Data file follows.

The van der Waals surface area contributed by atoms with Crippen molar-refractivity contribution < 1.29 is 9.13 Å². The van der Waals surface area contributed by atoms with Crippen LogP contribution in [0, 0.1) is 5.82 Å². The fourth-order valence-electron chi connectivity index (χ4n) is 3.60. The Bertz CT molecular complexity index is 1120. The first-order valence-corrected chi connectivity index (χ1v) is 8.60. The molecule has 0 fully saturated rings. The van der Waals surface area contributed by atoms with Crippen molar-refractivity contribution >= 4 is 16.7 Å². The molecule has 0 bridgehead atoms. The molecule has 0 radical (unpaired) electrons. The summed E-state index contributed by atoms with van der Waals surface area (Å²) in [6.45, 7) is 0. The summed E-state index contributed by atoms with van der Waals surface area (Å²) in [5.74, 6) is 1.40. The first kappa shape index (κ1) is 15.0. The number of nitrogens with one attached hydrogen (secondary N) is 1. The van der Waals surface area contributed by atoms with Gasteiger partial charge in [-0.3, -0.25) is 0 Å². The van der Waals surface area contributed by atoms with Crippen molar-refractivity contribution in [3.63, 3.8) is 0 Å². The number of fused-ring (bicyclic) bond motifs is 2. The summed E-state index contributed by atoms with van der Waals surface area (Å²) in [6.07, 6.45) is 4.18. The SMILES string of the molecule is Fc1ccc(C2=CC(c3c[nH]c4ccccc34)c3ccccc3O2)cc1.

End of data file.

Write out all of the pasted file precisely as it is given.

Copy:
The van der Waals surface area contributed by atoms with Crippen molar-refractivity contribution < 1.29 is 9.13 Å². The van der Waals surface area contributed by atoms with Crippen LogP contribution in [0, 0.1) is 5.82 Å². The fourth-order valence-electron chi connectivity index (χ4n) is 3.60. The Bertz CT molecular complexity index is 1120. The first-order valence-corrected chi connectivity index (χ1v) is 8.60. The molecule has 0 fully saturated rings. The van der Waals surface area contributed by atoms with Crippen molar-refractivity contribution >= 4 is 16.7 Å². The molecule has 0 bridgehead atoms. The molecule has 0 radical (unpaired) electrons. The summed E-state index contributed by atoms with van der Waals surface area (Å²) in [6.45, 7) is 0. The summed E-state index contributed by atoms with van der Waals surface area (Å²) in [5.74, 6) is 1.40. The first kappa shape index (κ1) is 15.0. The number of nitrogens with one attached hydrogen (secondary N) is 1. The van der Waals surface area contributed by atoms with Gasteiger partial charge in [-0.3, -0.25) is 0 Å². The van der Waals surface area contributed by atoms with Crippen molar-refractivity contribution in [3.63, 3.8) is 0 Å². The number of fused-ring (bicyclic) bond motifs is 2. The summed E-state index contributed by atoms with van der Waals surface area (Å²) in [6.07, 6.45) is 4.18. The SMILES string of the molecule is Fc1ccc(C2=CC(c3c[nH]c4ccccc34)c3ccccc3O2)cc1.